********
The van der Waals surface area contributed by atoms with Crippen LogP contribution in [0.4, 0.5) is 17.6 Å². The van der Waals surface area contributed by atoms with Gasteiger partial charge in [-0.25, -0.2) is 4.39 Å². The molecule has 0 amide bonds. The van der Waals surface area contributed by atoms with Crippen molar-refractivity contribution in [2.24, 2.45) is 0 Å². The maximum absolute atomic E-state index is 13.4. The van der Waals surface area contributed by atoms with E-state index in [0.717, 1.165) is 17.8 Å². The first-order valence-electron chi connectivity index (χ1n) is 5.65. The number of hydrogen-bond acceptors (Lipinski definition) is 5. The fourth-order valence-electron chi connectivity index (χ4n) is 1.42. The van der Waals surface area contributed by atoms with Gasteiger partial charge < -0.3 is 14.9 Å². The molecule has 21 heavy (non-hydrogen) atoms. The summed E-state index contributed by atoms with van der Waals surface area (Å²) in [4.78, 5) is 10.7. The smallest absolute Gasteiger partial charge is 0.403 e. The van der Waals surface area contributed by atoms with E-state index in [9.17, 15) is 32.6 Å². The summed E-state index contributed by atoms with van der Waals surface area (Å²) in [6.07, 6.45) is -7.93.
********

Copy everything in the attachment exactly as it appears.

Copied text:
The van der Waals surface area contributed by atoms with Crippen LogP contribution in [0.4, 0.5) is 17.6 Å². The van der Waals surface area contributed by atoms with Gasteiger partial charge in [-0.25, -0.2) is 4.39 Å². The molecule has 0 amide bonds. The van der Waals surface area contributed by atoms with Crippen molar-refractivity contribution in [2.24, 2.45) is 0 Å². The maximum absolute atomic E-state index is 13.4. The van der Waals surface area contributed by atoms with E-state index in [0.717, 1.165) is 17.8 Å². The first-order valence-electron chi connectivity index (χ1n) is 5.65. The number of hydrogen-bond acceptors (Lipinski definition) is 5. The fourth-order valence-electron chi connectivity index (χ4n) is 1.42. The van der Waals surface area contributed by atoms with Gasteiger partial charge < -0.3 is 14.9 Å². The molecule has 21 heavy (non-hydrogen) atoms. The summed E-state index contributed by atoms with van der Waals surface area (Å²) in [4.78, 5) is 10.7. The smallest absolute Gasteiger partial charge is 0.403 e. The van der Waals surface area contributed by atoms with E-state index in [9.17, 15) is 32.6 Å². The summed E-state index contributed by atoms with van der Waals surface area (Å²) in [6.07, 6.45) is -7.93.